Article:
More than eight centuries ago, in the dark recesses of a dilapidated and forgotten chapel, St. Francis received the call of our Lord Jesus to his life of service and devotion. From those humble beginnings in the tiny Portiunucula chapel, the work of Christ has reached across the globe to touch the lives of millions. Today we celebrate the Feast of Our Lady of the Angels of the Portiunucula and remember the call of Christ on St. Francis.
Today the Portiunucula is no longer forgotten, but situated and restored within the Basilica of Santa Maria degli Angeli where millions of pilgrims visit every year. Despite the grandiose beauty of the surrounding cathedral, the simple chapel remains as a reminder of the humble beginnings of the Order. In the same way, in today's Gospel reading, Jesus reminds His followers not to follow Him because of extravagant signs and wonders. While He obeyed the will of the Father through miracles of power, Jesus knew that people would be left hungry if they followed Him for these miracles alone.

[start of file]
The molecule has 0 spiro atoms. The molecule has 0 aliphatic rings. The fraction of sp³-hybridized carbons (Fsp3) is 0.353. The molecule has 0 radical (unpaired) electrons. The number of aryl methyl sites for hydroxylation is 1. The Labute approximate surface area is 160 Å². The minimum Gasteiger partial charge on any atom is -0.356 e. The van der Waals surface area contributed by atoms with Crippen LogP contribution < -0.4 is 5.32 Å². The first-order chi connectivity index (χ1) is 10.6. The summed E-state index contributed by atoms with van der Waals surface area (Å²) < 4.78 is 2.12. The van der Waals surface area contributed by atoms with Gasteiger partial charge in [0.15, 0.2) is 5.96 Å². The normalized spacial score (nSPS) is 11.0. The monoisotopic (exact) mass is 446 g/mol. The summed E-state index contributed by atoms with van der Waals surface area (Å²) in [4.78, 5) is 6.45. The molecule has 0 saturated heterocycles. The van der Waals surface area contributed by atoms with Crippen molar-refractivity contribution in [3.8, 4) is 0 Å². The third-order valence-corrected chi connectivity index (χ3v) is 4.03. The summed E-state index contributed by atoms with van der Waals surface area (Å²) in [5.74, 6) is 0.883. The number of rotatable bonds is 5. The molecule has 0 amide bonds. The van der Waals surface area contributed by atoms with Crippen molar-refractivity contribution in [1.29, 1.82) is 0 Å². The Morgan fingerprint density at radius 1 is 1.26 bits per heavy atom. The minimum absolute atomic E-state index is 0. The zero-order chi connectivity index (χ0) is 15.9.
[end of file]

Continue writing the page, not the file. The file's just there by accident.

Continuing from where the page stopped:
Jesus said to them: "Truly, truly, I say to you, it was not Moses who gave you the bread from heaven; my Father gives you the true bread from heaven. For the bread of God is that which comes down from heaven, and gives life to the world." When they still demand this miraculous bread, He tells them: "I am the bread of life; he who comes to me shall not hunger, and he who believes in me shall never thirst." Not long after He spoke these words, Jesus drank from the cup, giving Himself to all as the Bread of Life, calling His followers to give their lives at the Cross with equal devotion. It is not hard to imagine that many who sought a sign that day, looking for a miracle of power to prove Jesus was on the "winning" side, fled at the price required at the Cross.
John Michael Talbot says of this feast day: "We must live the Gospel radically like they did in that first community... We live this Gospel way of life- radical contemplative prayer, radical charismatic high praise, radical Gospel living." Just as the simple Portiunucula remains amidst the grandeur of the Basilica as a reminder of humility and suffering, so too does the Eucharist stand within the beauty of the liturgy, calling us to embrace the costly sacrifice of the altar in our lives. St. Francis love for Christ out weighed his desire for self-preservation and glory, embodied so beautifully when he kissed the leper. While we give thanks to the Father for the power and beauty of His Church, we never forget the simple, poor Messiah who loved the poor, embraced the leper and went willingly to the suffer and death of the Cross.
Jamie Arpin-Ricci, with thanks to Franciscan Journey